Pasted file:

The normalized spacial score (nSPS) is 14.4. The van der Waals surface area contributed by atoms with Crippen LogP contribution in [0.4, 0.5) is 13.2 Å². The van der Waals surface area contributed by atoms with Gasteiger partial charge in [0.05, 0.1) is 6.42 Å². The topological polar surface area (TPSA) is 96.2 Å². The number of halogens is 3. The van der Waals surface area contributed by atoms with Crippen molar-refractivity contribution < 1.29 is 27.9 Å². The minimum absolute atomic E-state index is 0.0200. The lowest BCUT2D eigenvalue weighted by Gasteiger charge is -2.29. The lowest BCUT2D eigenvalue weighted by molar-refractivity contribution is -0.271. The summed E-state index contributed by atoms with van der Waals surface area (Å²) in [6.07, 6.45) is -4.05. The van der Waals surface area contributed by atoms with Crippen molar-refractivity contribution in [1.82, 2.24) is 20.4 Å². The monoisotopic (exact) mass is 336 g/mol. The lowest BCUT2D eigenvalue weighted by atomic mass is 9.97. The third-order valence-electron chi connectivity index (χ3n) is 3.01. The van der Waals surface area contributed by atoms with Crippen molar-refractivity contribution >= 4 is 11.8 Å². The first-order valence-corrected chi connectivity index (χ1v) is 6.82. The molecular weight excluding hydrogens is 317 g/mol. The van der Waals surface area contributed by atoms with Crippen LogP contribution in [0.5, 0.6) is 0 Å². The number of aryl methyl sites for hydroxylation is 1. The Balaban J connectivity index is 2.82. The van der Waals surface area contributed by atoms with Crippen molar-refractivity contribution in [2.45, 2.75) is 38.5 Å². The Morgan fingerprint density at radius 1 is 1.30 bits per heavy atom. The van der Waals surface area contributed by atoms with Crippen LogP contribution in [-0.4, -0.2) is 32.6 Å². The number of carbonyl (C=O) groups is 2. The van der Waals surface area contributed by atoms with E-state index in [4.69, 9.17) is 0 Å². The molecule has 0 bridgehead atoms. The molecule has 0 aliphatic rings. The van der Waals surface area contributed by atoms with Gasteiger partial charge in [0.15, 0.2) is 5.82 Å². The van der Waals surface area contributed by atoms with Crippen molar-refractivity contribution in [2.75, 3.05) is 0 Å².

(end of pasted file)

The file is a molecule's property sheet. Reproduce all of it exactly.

The normalized spacial score (nSPS) is 14.4. The van der Waals surface area contributed by atoms with Crippen LogP contribution in [0.4, 0.5) is 13.2 Å². The van der Waals surface area contributed by atoms with Gasteiger partial charge in [0.05, 0.1) is 6.42 Å². The topological polar surface area (TPSA) is 96.2 Å². The number of halogens is 3. The van der Waals surface area contributed by atoms with Crippen molar-refractivity contribution < 1.29 is 27.9 Å². The minimum absolute atomic E-state index is 0.0200. The lowest BCUT2D eigenvalue weighted by Gasteiger charge is -2.29. The lowest BCUT2D eigenvalue weighted by molar-refractivity contribution is -0.271. The summed E-state index contributed by atoms with van der Waals surface area (Å²) in [6.07, 6.45) is -4.05. The van der Waals surface area contributed by atoms with Crippen molar-refractivity contribution in [1.82, 2.24) is 20.4 Å². The monoisotopic (exact) mass is 336 g/mol. The lowest BCUT2D eigenvalue weighted by atomic mass is 9.97. The third-order valence-electron chi connectivity index (χ3n) is 3.01. The van der Waals surface area contributed by atoms with Crippen molar-refractivity contribution >= 4 is 11.8 Å². The first-order valence-corrected chi connectivity index (χ1v) is 6.82. The molecular weight excluding hydrogens is 317 g/mol. The van der Waals surface area contributed by atoms with Crippen LogP contribution in [0.5, 0.6) is 0 Å². The number of aryl methyl sites for hydroxylation is 1. The Balaban J connectivity index is 2.82. The van der Waals surface area contributed by atoms with Crippen molar-refractivity contribution in [2.45, 2.75) is 38.5 Å². The Morgan fingerprint density at radius 1 is 1.30 bits per heavy atom. The van der Waals surface area contributed by atoms with Crippen LogP contribution in [-0.4, -0.2) is 32.6 Å². The number of carbonyl (C=O) groups is 2. The van der Waals surface area contributed by atoms with E-state index in [4.69, 9.17) is 0 Å². The molecule has 0 bridgehead atoms. The molecule has 0 aliphatic rings. The van der Waals surface area contributed by atoms with Gasteiger partial charge in [0.15, 0.2) is 5.82 Å². The van der Waals surface area contributed by atoms with Crippen molar-refractivity contribution in [2.75, 3.05) is 0 Å².